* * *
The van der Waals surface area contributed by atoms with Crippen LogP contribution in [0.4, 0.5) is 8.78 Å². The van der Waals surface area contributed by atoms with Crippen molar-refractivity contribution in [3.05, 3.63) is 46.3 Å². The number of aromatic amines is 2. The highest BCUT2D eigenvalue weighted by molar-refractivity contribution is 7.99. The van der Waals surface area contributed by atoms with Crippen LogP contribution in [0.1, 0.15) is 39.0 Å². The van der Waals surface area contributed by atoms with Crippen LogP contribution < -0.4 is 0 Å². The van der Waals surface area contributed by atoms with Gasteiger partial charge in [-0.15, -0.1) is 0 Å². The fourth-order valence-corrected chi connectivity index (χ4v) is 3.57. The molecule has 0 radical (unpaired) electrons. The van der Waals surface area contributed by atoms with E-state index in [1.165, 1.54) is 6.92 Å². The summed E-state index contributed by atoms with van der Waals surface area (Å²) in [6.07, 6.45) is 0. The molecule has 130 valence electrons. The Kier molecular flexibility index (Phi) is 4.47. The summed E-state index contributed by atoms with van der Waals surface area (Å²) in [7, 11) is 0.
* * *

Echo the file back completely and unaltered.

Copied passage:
The van der Waals surface area contributed by atoms with Crippen LogP contribution in [0.4, 0.5) is 8.78 Å². The van der Waals surface area contributed by atoms with Crippen molar-refractivity contribution in [3.05, 3.63) is 46.3 Å². The number of aromatic amines is 2. The highest BCUT2D eigenvalue weighted by molar-refractivity contribution is 7.99. The van der Waals surface area contributed by atoms with Crippen LogP contribution in [0.1, 0.15) is 39.0 Å². The van der Waals surface area contributed by atoms with Crippen LogP contribution < -0.4 is 0 Å². The van der Waals surface area contributed by atoms with Gasteiger partial charge in [-0.15, -0.1) is 0 Å². The fourth-order valence-corrected chi connectivity index (χ4v) is 3.57. The molecule has 0 radical (unpaired) electrons. The van der Waals surface area contributed by atoms with E-state index in [1.165, 1.54) is 6.92 Å². The summed E-state index contributed by atoms with van der Waals surface area (Å²) in [6.07, 6.45) is 0. The molecule has 130 valence electrons. The Kier molecular flexibility index (Phi) is 4.47. The summed E-state index contributed by atoms with van der Waals surface area (Å²) in [7, 11) is 0.